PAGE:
In McTaggartian philosophy of time,
- An A-series ordering is an ordering in terms of the following predicates: is past, is present, and is future.
- A B-series ordering is an ordering in terms of the following predicates: comes before and comes after.
- A C-series ordering simply is the very simple concept of any ordering of things.
Only the A-series has direction, but the A-series (according to McTaggart) has no order without the C-series. The conjunction of A-series and C-series produces the B-series. "Beginning" is a B-series concept because it refers to that which comes before all else in time. Yet, B-series depends on A-series and C-series. According to McTaggart, A-series ordering is essential to the reality of time such that, likewise, A-series is essential to the reality of beginnings. Therein, the reality of beginnings depends on the reality of time. I will not take a position either way, but I implore you [impersonal pronoun] to read McTaggart's "The Unreality of Time" and make a judgment on the matter for yourself.
Much more generally, if beginnings exist then, categorically, time exists, and if time begins then something that begins exists, but whether or not anything other than time has a beginning is a separate matter. Additionally, whether or not something that exists is real is another matter entirely (and one that is quite relevant for a realist).
In keeping with Kantian thought, the position expressed herein is that existence/being is not a predicate—“Sein ist offenbar kein reales Prädikat” (Kant 1781). Rather, it merely is copular. It indicates something’s inclusion/exclusion in/from a particular domain of discourse (or universe of objects)—“Es ist bloß die Position eines Dinges oder gewisser Bestimmungen an sich selbst” (Kant 1781). Russell’s (1903) Lotzean distinction between being and existence is rejected on the grounds that it amounts to contradictions (e.g. “nonexistent things must exist as something and every thing is something”) and ill-formed propositions (e.g. “it is”). Moreover, conjugations of "to be" are more versatile than conjugations of "to exist" such that the former can substitute for the latter in virtually every case whereas the latter cannot substitute for the former in many cases.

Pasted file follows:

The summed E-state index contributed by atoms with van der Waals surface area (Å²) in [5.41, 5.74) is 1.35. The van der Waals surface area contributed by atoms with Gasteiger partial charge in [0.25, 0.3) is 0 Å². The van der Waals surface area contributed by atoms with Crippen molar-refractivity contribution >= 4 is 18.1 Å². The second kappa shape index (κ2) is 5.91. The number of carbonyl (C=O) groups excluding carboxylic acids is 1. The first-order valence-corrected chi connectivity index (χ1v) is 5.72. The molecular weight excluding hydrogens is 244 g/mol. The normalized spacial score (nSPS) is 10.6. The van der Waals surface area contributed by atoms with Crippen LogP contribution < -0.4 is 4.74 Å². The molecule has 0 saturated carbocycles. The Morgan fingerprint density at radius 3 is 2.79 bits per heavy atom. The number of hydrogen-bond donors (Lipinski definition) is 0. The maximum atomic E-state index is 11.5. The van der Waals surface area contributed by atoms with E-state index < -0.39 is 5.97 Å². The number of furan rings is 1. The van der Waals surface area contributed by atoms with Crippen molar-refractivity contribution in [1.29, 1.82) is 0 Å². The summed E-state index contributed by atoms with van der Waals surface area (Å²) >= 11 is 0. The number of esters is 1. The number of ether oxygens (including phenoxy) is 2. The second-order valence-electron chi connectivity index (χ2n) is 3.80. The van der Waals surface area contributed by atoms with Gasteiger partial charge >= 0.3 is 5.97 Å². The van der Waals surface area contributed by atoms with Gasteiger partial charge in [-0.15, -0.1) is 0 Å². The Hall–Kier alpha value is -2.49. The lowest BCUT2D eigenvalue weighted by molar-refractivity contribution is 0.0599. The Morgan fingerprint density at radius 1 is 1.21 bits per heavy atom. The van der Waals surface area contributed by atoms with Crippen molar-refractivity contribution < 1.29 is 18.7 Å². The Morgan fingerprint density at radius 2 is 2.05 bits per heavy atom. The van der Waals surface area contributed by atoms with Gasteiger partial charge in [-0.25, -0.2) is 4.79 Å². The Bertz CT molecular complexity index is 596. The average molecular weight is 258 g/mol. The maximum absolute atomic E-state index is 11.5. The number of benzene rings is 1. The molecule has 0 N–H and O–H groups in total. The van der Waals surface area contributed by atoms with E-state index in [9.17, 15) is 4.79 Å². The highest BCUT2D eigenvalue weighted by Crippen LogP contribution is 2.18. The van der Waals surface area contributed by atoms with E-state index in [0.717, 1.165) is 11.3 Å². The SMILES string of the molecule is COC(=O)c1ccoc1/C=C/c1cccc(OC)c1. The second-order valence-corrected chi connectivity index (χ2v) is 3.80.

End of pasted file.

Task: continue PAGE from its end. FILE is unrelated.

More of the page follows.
Thinkers like Parmenides denied the reality of time (and space) such that nothing real begins or ends because beginnings and endings are references to time. Beginnings and endings are illusory; they exist as illusions (i.e. unreal things). Mactaggart argued against the reality of time on the basis of the unreality of referents of time-orderings in terms of past, present, and future (i.e. A-series time-ordering).